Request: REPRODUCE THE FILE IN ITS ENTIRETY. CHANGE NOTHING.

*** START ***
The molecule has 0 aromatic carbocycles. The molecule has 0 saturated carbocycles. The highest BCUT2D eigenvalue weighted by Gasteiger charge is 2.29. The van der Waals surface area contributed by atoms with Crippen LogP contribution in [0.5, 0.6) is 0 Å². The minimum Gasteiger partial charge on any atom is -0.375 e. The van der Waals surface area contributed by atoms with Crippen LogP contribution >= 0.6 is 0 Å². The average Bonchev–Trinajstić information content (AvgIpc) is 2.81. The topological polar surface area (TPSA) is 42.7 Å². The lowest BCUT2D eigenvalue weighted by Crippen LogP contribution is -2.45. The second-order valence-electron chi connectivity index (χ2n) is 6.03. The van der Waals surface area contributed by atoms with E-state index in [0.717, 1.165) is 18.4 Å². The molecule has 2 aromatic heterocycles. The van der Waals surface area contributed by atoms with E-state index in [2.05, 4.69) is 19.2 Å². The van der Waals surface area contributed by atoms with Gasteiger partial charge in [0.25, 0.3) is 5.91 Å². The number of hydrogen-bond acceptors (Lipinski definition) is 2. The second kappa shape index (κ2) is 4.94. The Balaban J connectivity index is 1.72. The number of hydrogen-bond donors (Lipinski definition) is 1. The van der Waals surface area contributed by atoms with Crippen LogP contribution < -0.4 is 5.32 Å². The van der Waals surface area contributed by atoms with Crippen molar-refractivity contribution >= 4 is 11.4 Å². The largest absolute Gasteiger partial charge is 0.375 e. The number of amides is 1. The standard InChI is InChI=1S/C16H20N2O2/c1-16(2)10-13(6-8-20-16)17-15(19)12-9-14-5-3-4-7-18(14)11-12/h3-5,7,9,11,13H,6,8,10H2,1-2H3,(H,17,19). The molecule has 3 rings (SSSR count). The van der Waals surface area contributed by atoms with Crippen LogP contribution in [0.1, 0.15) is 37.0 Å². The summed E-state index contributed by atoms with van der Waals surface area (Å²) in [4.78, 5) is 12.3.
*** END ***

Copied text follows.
The molecule has 0 aromatic carbocycles. The molecule has 0 saturated carbocycles. The highest BCUT2D eigenvalue weighted by Gasteiger charge is 2.29. The van der Waals surface area contributed by atoms with Crippen LogP contribution in [0.5, 0.6) is 0 Å². The minimum Gasteiger partial charge on any atom is -0.375 e. The van der Waals surface area contributed by atoms with Crippen LogP contribution >= 0.6 is 0 Å². The average Bonchev–Trinajstić information content (AvgIpc) is 2.81. The topological polar surface area (TPSA) is 42.7 Å². The lowest BCUT2D eigenvalue weighted by Crippen LogP contribution is -2.45. The second-order valence-electron chi connectivity index (χ2n) is 6.03. The van der Waals surface area contributed by atoms with E-state index in [0.717, 1.165) is 18.4 Å². The molecule has 2 aromatic heterocycles. The van der Waals surface area contributed by atoms with E-state index in [2.05, 4.69) is 19.2 Å². The van der Waals surface area contributed by atoms with Gasteiger partial charge in [0.25, 0.3) is 5.91 Å². The number of hydrogen-bond acceptors (Lipinski definition) is 2. The second kappa shape index (κ2) is 4.94. The Balaban J connectivity index is 1.72. The number of hydrogen-bond donors (Lipinski definition) is 1. The van der Waals surface area contributed by atoms with Crippen LogP contribution < -0.4 is 5.32 Å². The van der Waals surface area contributed by atoms with Crippen molar-refractivity contribution >= 4 is 11.4 Å². The largest absolute Gasteiger partial charge is 0.375 e. The number of amides is 1. The standard InChI is InChI=1S/C16H20N2O2/c1-16(2)10-13(6-8-20-16)17-15(19)12-9-14-5-3-4-7-18(14)11-12/h3-5,7,9,11,13H,6,8,10H2,1-2H3,(H,17,19). The molecule has 3 rings (SSSR count). The van der Waals surface area contributed by atoms with Crippen LogP contribution in [0.1, 0.15) is 37.0 Å². The summed E-state index contributed by atoms with van der Waals surface area (Å²) in [4.78, 5) is 12.3.